One of Windham County's largest employers will stay in Vermont, after considering a relocation to New Hampshire.
G.S. Precision announced Monday that it would stay in Brattleboro and move forward with a $17 million expansion.
When G.S. Precision applied for a zoning permit in West Chesterfield, New Hampshire earlier this year, it sent shock waves through the southern Vermont business community.
The region was already reeling from the job losses at Vermont Yankee, and business leaders say the loss of an additional 300 jobs would have been devastating.
"G.S. Precision, like Yankee, has high paying, good jobs," says Adam Grinold, executive director of the Brattleboro Development Credit Corporation, a private, nonprofit business development group.
"We wanted to make sure those existing jobs were retained," says Grinold. "And the expansion would take place in Vermont."
Grinold started working on an incentive package the minute he heard about the company's New Hampshire plan. On Monday G.S. Precision president and CEO Norm Schneeberger said the company would remain at its current location in Brattleboro.
"This project is actually a really good example of local, state and federal government working with private enterprise to help facilitate an effort that will expand our business and will grow jobs," says Schneeberger. "It will allow us to continue to invest in technology and it will be good for Windham County, and the state of Vermont."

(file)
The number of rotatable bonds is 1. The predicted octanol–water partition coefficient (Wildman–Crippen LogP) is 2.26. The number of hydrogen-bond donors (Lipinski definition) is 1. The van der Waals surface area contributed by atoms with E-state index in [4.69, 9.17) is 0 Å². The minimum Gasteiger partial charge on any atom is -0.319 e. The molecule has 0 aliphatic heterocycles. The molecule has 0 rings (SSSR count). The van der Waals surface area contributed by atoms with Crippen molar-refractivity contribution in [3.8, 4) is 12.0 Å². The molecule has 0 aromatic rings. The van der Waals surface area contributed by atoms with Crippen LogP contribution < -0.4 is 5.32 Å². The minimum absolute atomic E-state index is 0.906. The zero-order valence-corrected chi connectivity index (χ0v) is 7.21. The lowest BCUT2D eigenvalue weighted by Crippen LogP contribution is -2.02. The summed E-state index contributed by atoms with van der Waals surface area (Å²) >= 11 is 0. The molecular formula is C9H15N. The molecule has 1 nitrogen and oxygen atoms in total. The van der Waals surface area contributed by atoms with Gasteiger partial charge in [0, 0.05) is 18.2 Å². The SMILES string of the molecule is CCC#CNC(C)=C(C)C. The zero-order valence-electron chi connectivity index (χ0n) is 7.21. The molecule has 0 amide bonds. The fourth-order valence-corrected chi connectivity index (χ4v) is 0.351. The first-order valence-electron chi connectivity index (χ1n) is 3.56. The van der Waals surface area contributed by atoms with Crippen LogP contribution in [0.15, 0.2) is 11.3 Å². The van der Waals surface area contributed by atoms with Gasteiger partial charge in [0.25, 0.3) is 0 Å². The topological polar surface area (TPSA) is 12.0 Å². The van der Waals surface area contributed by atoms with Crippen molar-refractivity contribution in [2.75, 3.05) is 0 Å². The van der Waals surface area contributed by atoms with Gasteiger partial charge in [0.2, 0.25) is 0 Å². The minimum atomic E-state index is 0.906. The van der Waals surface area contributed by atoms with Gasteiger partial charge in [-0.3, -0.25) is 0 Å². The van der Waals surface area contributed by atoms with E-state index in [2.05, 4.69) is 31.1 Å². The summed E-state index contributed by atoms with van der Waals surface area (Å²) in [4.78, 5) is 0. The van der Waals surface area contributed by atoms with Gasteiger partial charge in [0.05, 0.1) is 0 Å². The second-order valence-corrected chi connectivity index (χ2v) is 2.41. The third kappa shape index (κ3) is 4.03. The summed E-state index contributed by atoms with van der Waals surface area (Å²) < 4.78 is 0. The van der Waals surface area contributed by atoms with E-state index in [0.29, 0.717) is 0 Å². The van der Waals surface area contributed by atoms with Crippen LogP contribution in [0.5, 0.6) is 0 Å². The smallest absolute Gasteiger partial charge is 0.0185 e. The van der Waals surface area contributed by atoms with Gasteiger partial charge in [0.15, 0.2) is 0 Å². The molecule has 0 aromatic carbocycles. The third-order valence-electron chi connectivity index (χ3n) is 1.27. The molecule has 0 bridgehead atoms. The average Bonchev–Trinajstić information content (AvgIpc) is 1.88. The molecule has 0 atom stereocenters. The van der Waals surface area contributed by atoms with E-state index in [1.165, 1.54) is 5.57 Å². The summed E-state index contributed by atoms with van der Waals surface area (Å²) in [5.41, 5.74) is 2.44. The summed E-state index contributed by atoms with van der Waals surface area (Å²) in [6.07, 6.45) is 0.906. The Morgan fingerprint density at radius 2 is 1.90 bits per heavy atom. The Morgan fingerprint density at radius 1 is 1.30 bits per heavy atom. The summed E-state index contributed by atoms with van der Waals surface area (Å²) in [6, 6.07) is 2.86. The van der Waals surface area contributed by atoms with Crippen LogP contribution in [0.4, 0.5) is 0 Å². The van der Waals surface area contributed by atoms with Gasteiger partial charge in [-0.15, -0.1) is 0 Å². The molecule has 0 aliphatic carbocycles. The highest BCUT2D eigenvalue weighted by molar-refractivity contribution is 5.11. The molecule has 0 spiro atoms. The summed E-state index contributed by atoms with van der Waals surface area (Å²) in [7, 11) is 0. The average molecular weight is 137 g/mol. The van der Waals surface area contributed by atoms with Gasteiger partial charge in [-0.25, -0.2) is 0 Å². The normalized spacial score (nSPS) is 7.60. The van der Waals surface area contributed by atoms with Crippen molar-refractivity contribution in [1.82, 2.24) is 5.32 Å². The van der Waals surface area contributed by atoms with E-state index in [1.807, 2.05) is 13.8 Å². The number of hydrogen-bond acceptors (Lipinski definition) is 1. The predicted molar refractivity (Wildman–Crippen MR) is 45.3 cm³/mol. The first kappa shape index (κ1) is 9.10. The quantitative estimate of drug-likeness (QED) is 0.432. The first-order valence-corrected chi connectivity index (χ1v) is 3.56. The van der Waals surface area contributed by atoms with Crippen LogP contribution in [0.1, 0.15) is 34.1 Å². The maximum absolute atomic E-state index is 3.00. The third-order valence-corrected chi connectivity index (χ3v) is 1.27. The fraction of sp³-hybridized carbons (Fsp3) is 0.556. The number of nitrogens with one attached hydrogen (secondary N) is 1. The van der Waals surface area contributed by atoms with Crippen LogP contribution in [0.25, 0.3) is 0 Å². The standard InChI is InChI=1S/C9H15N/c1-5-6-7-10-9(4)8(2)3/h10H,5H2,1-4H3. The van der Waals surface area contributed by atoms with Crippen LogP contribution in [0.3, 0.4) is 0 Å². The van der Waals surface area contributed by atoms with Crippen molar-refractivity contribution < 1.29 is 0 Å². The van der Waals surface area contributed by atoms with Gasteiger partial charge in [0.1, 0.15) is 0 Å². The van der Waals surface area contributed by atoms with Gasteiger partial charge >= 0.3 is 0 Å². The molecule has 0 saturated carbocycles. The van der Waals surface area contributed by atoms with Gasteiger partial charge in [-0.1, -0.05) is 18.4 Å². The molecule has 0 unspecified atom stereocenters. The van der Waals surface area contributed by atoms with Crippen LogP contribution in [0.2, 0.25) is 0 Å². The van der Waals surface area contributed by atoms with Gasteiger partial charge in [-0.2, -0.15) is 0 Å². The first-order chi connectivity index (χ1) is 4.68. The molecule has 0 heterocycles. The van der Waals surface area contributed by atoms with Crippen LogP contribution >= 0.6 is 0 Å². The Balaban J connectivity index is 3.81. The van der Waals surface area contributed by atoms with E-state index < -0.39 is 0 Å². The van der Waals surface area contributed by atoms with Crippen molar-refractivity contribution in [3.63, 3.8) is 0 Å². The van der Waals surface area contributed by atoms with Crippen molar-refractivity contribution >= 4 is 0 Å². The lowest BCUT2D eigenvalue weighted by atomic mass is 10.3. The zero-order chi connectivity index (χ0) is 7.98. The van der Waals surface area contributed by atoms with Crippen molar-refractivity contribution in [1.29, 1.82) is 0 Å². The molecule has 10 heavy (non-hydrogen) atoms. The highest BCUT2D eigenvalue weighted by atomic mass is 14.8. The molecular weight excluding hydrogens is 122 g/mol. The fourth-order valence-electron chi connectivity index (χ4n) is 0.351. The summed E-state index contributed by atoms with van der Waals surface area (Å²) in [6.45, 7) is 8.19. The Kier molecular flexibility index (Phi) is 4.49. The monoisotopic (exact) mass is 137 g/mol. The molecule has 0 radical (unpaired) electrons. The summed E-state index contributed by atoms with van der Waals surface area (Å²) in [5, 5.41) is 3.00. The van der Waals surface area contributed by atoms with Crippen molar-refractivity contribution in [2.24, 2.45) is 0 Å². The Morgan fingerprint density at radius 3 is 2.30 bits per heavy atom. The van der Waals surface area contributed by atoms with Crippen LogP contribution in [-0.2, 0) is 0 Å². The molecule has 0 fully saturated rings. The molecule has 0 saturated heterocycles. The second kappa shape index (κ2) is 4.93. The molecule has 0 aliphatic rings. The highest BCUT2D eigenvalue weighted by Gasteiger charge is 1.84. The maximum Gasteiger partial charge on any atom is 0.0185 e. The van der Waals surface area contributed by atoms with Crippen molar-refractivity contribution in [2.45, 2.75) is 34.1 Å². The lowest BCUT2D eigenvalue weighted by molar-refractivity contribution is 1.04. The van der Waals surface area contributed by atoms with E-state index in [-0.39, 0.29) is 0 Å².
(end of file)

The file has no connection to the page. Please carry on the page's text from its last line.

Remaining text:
G.S. Precision makes highly specialized machine parts for the aerospace, medical, fiber optic and automotive industries.
The company's decision to stay in Brattleboro came after significant investments at the local, state and federal levels.
Brattleboro Development Credit Corporation, the Agency of Commerce and Community Development, the Vermont Economic Development Authority (VEDA), and the town of Brattleboro worked for eight months to put the financial package together.
A number of private and public financing tools were also used including TD Bank, the Windham County Economic Development Fund, and Vermont Employment Growth Incentives.
The state of Vermont gave the company a $1 million grant, the town provided a low-interest loan and federal tax credits were included, according to Commerce Secretary Pat Moulton.
"Clearly G.S Precision is a critical employer for Windham County, and for Brattleboro, so keeping them here in Brattleboro and enabling them to expand was a priority not just for the region but for the state," Moulton says.
G.S. Precision says the financing will allow it to build a 25,000 square-foot expansion and purchase high tech equipment which will spur up to 100 new jobs over the next five years.
G.S. Precision expects the growth to come from new contracts in the aircraft engine and power generation turbine markets.
The company has manufacturing plants in Mexico, California and New Hampshire and employees more than 500 people.